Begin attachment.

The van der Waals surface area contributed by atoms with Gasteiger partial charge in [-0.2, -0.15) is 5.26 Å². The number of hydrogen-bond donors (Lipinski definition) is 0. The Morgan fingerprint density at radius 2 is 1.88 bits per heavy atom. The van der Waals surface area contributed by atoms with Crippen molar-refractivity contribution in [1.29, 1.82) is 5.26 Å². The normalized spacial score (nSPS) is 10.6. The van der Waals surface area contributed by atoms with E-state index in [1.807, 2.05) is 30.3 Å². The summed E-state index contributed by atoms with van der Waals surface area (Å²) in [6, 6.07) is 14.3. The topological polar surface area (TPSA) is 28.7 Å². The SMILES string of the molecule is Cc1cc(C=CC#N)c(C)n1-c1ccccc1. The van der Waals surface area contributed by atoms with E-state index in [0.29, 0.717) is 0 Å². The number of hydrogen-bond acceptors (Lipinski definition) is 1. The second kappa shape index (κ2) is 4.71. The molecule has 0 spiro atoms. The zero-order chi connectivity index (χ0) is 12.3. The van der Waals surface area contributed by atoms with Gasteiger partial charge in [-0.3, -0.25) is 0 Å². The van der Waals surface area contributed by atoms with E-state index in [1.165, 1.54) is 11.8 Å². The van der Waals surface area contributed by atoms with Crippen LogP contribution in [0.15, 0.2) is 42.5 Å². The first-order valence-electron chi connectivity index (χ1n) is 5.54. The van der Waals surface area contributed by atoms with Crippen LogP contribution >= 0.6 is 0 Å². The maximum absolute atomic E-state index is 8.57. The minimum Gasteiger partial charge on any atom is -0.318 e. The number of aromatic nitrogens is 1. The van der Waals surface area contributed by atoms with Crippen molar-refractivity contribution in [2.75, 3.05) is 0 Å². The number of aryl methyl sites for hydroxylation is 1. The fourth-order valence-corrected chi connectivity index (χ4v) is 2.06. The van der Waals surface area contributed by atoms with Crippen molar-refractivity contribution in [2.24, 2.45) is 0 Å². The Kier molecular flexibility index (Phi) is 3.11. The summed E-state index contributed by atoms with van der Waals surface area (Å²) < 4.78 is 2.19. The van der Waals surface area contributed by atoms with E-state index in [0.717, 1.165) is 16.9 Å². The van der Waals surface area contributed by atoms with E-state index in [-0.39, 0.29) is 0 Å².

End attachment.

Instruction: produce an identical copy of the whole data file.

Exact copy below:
The van der Waals surface area contributed by atoms with Gasteiger partial charge in [-0.2, -0.15) is 5.26 Å². The number of hydrogen-bond donors (Lipinski definition) is 0. The Morgan fingerprint density at radius 2 is 1.88 bits per heavy atom. The van der Waals surface area contributed by atoms with Crippen molar-refractivity contribution in [1.29, 1.82) is 5.26 Å². The normalized spacial score (nSPS) is 10.6. The van der Waals surface area contributed by atoms with E-state index in [1.807, 2.05) is 30.3 Å². The summed E-state index contributed by atoms with van der Waals surface area (Å²) in [6, 6.07) is 14.3. The topological polar surface area (TPSA) is 28.7 Å². The SMILES string of the molecule is Cc1cc(C=CC#N)c(C)n1-c1ccccc1. The van der Waals surface area contributed by atoms with E-state index in [0.29, 0.717) is 0 Å². The number of hydrogen-bond acceptors (Lipinski definition) is 1. The second kappa shape index (κ2) is 4.71. The molecule has 0 spiro atoms. The zero-order chi connectivity index (χ0) is 12.3. The van der Waals surface area contributed by atoms with Gasteiger partial charge in [-0.3, -0.25) is 0 Å². The van der Waals surface area contributed by atoms with E-state index in [1.165, 1.54) is 11.8 Å². The van der Waals surface area contributed by atoms with Crippen LogP contribution in [0.15, 0.2) is 42.5 Å². The first-order valence-electron chi connectivity index (χ1n) is 5.54. The van der Waals surface area contributed by atoms with Crippen LogP contribution >= 0.6 is 0 Å². The maximum absolute atomic E-state index is 8.57. The minimum Gasteiger partial charge on any atom is -0.318 e. The number of aromatic nitrogens is 1. The van der Waals surface area contributed by atoms with Crippen molar-refractivity contribution in [2.75, 3.05) is 0 Å². The number of aryl methyl sites for hydroxylation is 1. The fourth-order valence-corrected chi connectivity index (χ4v) is 2.06. The van der Waals surface area contributed by atoms with Crippen molar-refractivity contribution in [2.24, 2.45) is 0 Å². The Kier molecular flexibility index (Phi) is 3.11. The summed E-state index contributed by atoms with van der Waals surface area (Å²) < 4.78 is 2.19. The van der Waals surface area contributed by atoms with E-state index in [0.717, 1.165) is 16.9 Å². The van der Waals surface area contributed by atoms with E-state index in [-0.39, 0.29) is 0 Å².